My friends are usually shocked when I tell them I was on the golf team in high school. Maybe it’s because I’m a woman, or because I grew up on the government cheese side of the tracks, or because I wear wedge heels to walk my dog. Nevertheless, the reaction is always the same. “Really?!. . .No seriously. Really?" People simply can’t imagine me partaking in a sport associated with well-to-do businessmen.
I spent my childhood in my grandparent’s house. Every Saturday, if I woke up early enough, I’d see Grandpa at the bottom of the stairs arranging drivers in his big leather bag. It was always before dawn, quiet and still dark. I’d watch him carefully pack cleated shoes into a side pocket, and count out wooden tees in his hand before dumping them into a little sac.
My brother and I would spend the morning accompanying my grandmother to her weekly hair appointment, then get doughnuts, then watch about three hours of cartoons. When Bugs Bunny came on we knew it was about time for Grandpa to get home. He’d put his clubs away, settle into his easy chair and make us change the channel to—golf.
I could not understand it. What was so appealing about this sport? The commentators whispered. The crowd stood perfectly still watching another person basically stand perfectly still. A man would swing a big stick and then they’d all walk across a giant lawn, no landscaping, no pretty flowers to look at. It all seemed so boring. I did not get why grandpa devoted an entire Saturday to what seemed like walking across grass.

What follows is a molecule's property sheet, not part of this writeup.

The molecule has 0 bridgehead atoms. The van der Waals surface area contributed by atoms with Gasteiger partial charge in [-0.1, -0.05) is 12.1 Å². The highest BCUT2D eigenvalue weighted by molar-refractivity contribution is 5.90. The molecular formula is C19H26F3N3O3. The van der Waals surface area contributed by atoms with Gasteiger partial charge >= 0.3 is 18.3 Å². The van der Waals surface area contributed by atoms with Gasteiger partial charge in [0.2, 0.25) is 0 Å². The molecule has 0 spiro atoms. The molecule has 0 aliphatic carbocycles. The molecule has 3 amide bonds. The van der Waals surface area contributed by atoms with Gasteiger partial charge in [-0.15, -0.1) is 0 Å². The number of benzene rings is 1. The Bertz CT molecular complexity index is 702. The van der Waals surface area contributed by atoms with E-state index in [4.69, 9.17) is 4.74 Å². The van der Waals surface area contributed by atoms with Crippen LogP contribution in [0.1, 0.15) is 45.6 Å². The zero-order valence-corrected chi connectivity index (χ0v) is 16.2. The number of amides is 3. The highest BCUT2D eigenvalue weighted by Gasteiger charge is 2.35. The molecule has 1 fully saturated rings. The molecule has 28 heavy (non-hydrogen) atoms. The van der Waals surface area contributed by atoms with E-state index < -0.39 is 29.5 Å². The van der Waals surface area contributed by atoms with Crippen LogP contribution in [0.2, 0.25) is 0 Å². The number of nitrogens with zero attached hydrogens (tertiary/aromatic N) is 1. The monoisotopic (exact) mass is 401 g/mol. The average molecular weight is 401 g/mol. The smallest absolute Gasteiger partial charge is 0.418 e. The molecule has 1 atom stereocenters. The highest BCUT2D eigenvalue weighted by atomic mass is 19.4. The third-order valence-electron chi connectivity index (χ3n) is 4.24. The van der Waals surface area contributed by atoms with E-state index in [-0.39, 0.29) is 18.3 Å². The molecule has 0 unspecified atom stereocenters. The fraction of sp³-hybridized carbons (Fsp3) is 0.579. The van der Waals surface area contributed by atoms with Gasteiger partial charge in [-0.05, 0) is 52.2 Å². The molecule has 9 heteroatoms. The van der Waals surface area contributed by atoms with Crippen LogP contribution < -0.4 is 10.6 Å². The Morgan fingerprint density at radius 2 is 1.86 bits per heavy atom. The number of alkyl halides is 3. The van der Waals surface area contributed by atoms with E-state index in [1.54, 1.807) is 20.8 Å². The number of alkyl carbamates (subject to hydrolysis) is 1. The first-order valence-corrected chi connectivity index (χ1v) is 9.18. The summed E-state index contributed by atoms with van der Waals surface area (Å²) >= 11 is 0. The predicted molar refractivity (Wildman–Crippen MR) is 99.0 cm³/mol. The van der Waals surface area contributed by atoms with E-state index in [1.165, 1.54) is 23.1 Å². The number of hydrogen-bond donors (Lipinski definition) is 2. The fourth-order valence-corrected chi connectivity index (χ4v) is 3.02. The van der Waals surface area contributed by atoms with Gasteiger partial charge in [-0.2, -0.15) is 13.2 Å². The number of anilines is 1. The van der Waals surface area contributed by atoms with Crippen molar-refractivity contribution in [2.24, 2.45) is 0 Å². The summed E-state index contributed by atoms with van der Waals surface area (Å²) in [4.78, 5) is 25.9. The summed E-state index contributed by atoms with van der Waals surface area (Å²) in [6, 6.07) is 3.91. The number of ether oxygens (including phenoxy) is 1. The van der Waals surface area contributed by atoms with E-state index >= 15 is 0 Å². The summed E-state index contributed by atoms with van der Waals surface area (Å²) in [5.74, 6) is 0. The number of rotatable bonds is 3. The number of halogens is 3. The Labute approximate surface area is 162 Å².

When I was thirteen he bought me a set of clubs. They came in a navy blue nylon bag. I ran my fingers over the fuzzy covers on the drivers. I didn’t want to hurt grandpa’s feelings, so I acted excited. But inside I thought, Golf? Blech. There’s absolutely no way I’ll be interested in golf.
He took me to a public course. Three par he called it. He showed me how to position my hands on the grip. It felt odd to interlock my fingers in such a way. He showed me how to stand, where to hold my head, and how to keep my arms straight as I pulled the club back.
On my first swing I lost my grip and the club went flying behind me. On my second, I ripped up a giant clump of earth and grass roots. On the third swing I heard nothing but a loud swoosh and looked down to see my pink and purple ball still waiting patiently on the tee.
“That’s okay,” Grandpa said, “Just keep your eye on the ball and try again.”
On the fourth swing there was a loud SMACK. I felt a satisfying reverberation in the club as the ball made a perfect arc through the air.
“There you go!” Grandpa clapped, “That’s how you do it Stephanie Marie.”
The ball hadn’t even gone that far, but the feeling was unlike anything I’d ever experienced. It was like the vibrations from the club had entered my body and created a fizzy little happiness that bubbled all over. I wanted to do it again. For the rest of the afternoon I chased that feeling; that swoosh, smack, release that felt so good. Most of my shots that day (and many days after) were duds, divits and clear misses. But occasionally the ball sailed perfectly straight, up and away, and gracefully skipped down the green. Those shots made it all worth it. That swoosh, smack release was as potent as any drink or drug. There was a calm in it, a swell of happy accomplishment.
I started to think, I could spend an entire Saturday doing this and maybe now understand why my grandfather did. For thirty five years he worked all week in a factory mixing paint. Sometimes I’d visit him and my grandmother there. The building was large and every surface was a variant of the color grey. It was loud and filled with chemical odor. I'm sure he was happy enough there. But on the weekends, I imagine he just wanted to shake off the sounds of whirring machines and noxious fumes and breathe in fresh air. He wanted to walk in the sunshine on freshly clipped grass and sink into the rhythm that can only be found on the green. Swoosh. Smack. Release.